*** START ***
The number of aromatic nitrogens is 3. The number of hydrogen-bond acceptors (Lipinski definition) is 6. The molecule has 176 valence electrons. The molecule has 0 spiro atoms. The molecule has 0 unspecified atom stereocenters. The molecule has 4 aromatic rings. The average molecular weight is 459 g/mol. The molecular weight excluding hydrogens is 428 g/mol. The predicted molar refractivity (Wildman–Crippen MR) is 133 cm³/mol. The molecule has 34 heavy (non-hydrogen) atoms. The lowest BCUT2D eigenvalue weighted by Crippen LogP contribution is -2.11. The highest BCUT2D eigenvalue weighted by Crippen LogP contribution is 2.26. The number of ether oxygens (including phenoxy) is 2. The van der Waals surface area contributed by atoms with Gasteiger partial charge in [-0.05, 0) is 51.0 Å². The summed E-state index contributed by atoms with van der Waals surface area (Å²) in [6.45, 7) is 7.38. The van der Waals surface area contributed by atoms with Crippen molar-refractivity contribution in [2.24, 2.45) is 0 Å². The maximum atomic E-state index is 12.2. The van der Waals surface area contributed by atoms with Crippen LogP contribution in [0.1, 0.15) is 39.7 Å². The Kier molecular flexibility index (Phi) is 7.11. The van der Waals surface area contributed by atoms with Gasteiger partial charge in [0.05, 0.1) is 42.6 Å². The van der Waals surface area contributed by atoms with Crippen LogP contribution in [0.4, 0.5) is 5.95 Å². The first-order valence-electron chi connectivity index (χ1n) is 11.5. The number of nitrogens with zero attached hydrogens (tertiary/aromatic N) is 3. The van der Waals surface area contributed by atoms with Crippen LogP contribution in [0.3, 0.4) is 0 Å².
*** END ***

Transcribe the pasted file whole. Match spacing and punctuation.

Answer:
The number of aromatic nitrogens is 3. The number of hydrogen-bond acceptors (Lipinski definition) is 6. The molecule has 176 valence electrons. The molecule has 0 spiro atoms. The molecule has 0 unspecified atom stereocenters. The molecule has 4 aromatic rings. The average molecular weight is 459 g/mol. The molecular weight excluding hydrogens is 428 g/mol. The predicted molar refractivity (Wildman–Crippen MR) is 133 cm³/mol. The molecule has 34 heavy (non-hydrogen) atoms. The lowest BCUT2D eigenvalue weighted by Crippen LogP contribution is -2.11. The highest BCUT2D eigenvalue weighted by Crippen LogP contribution is 2.26. The number of ether oxygens (including phenoxy) is 2. The van der Waals surface area contributed by atoms with Gasteiger partial charge in [-0.05, 0) is 51.0 Å². The summed E-state index contributed by atoms with van der Waals surface area (Å²) in [6.45, 7) is 7.38. The van der Waals surface area contributed by atoms with Crippen molar-refractivity contribution in [2.24, 2.45) is 0 Å². The maximum atomic E-state index is 12.2. The van der Waals surface area contributed by atoms with Crippen LogP contribution in [0.1, 0.15) is 39.7 Å². The Kier molecular flexibility index (Phi) is 7.11. The van der Waals surface area contributed by atoms with Gasteiger partial charge in [0.05, 0.1) is 42.6 Å². The van der Waals surface area contributed by atoms with Crippen LogP contribution in [0.4, 0.5) is 5.95 Å². The first-order valence-electron chi connectivity index (χ1n) is 11.5. The number of nitrogens with zero attached hydrogens (tertiary/aromatic N) is 3. The van der Waals surface area contributed by atoms with Crippen LogP contribution in [0.3, 0.4) is 0 Å².